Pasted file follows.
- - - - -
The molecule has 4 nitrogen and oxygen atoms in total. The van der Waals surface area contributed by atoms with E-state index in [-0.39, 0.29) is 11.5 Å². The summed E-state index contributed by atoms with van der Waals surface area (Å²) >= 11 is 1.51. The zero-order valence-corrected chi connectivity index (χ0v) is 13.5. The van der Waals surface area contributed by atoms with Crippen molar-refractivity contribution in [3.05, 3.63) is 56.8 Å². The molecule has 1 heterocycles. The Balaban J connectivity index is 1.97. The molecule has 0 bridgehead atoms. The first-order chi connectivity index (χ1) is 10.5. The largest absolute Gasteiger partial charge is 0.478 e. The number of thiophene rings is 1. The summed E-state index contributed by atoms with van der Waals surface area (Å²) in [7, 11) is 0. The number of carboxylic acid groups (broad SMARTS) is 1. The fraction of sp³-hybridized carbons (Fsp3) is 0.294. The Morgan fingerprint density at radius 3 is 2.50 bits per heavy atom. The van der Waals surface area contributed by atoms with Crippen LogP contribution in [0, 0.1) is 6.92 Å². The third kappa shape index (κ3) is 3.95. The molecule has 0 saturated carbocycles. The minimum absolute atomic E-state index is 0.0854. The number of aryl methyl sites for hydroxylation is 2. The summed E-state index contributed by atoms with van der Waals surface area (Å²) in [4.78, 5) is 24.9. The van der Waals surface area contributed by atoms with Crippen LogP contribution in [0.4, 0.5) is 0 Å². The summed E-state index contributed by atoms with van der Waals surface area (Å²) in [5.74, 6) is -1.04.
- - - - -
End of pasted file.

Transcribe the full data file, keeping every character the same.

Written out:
The molecule has 4 nitrogen and oxygen atoms in total. The van der Waals surface area contributed by atoms with E-state index in [-0.39, 0.29) is 11.5 Å². The summed E-state index contributed by atoms with van der Waals surface area (Å²) >= 11 is 1.51. The zero-order valence-corrected chi connectivity index (χ0v) is 13.5. The van der Waals surface area contributed by atoms with Crippen molar-refractivity contribution in [3.05, 3.63) is 56.8 Å². The molecule has 1 heterocycles. The Balaban J connectivity index is 1.97. The molecule has 0 bridgehead atoms. The first-order chi connectivity index (χ1) is 10.5. The largest absolute Gasteiger partial charge is 0.478 e. The number of thiophene rings is 1. The summed E-state index contributed by atoms with van der Waals surface area (Å²) in [7, 11) is 0. The number of carboxylic acid groups (broad SMARTS) is 1. The fraction of sp³-hybridized carbons (Fsp3) is 0.294. The Morgan fingerprint density at radius 3 is 2.50 bits per heavy atom. The van der Waals surface area contributed by atoms with Crippen LogP contribution in [0, 0.1) is 6.92 Å². The third kappa shape index (κ3) is 3.95. The molecule has 0 saturated carbocycles. The minimum absolute atomic E-state index is 0.0854. The number of aryl methyl sites for hydroxylation is 2. The summed E-state index contributed by atoms with van der Waals surface area (Å²) in [4.78, 5) is 24.9. The van der Waals surface area contributed by atoms with Crippen LogP contribution in [0.4, 0.5) is 0 Å². The summed E-state index contributed by atoms with van der Waals surface area (Å²) in [5.74, 6) is -1.04.